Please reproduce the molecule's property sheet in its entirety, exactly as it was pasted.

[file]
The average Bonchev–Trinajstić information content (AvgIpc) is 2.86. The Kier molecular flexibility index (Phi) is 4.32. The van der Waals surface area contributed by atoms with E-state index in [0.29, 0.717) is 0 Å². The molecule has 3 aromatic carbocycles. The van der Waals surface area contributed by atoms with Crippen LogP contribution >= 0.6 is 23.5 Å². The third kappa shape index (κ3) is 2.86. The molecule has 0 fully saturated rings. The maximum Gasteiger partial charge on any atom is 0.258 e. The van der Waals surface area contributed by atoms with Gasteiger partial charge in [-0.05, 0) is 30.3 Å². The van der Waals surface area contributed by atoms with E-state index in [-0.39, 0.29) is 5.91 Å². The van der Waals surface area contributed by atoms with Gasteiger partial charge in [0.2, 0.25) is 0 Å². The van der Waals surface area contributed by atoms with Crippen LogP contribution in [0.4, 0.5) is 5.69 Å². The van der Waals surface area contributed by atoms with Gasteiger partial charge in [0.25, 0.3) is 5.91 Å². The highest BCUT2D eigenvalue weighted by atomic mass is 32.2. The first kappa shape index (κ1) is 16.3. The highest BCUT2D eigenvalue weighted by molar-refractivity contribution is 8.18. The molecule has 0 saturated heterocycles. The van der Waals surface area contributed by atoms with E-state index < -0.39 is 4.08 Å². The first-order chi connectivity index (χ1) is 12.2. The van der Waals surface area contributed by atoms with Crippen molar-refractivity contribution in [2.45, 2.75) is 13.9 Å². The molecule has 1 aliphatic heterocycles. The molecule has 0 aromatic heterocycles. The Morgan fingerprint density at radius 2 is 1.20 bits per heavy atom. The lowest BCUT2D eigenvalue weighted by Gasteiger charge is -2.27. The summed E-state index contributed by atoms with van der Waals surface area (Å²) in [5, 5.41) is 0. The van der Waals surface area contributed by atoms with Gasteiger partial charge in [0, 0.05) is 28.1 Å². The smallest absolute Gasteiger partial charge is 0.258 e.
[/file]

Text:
The average Bonchev–Trinajstić information content (AvgIpc) is 2.86. The Kier molecular flexibility index (Phi) is 4.32. The van der Waals surface area contributed by atoms with E-state index in [0.29, 0.717) is 0 Å². The molecule has 3 aromatic carbocycles. The van der Waals surface area contributed by atoms with Crippen LogP contribution >= 0.6 is 23.5 Å². The third kappa shape index (κ3) is 2.86. The molecule has 0 fully saturated rings. The maximum Gasteiger partial charge on any atom is 0.258 e. The van der Waals surface area contributed by atoms with Gasteiger partial charge in [-0.05, 0) is 30.3 Å². The van der Waals surface area contributed by atoms with E-state index in [-0.39, 0.29) is 5.91 Å². The van der Waals surface area contributed by atoms with Gasteiger partial charge in [0.2, 0.25) is 0 Å². The van der Waals surface area contributed by atoms with Crippen LogP contribution in [0.4, 0.5) is 5.69 Å². The van der Waals surface area contributed by atoms with Gasteiger partial charge in [0.25, 0.3) is 5.91 Å². The highest BCUT2D eigenvalue weighted by atomic mass is 32.2. The first kappa shape index (κ1) is 16.3. The highest BCUT2D eigenvalue weighted by molar-refractivity contribution is 8.18. The molecule has 0 saturated heterocycles. The van der Waals surface area contributed by atoms with E-state index < -0.39 is 4.08 Å². The first-order chi connectivity index (χ1) is 12.2. The van der Waals surface area contributed by atoms with Crippen molar-refractivity contribution in [2.45, 2.75) is 13.9 Å². The molecule has 1 aliphatic heterocycles. The molecule has 0 aromatic heterocycles. The Morgan fingerprint density at radius 2 is 1.20 bits per heavy atom. The lowest BCUT2D eigenvalue weighted by Gasteiger charge is -2.27. The summed E-state index contributed by atoms with van der Waals surface area (Å²) in [5, 5.41) is 0. The van der Waals surface area contributed by atoms with Gasteiger partial charge in [0, 0.05) is 28.1 Å². The smallest absolute Gasteiger partial charge is 0.258 e.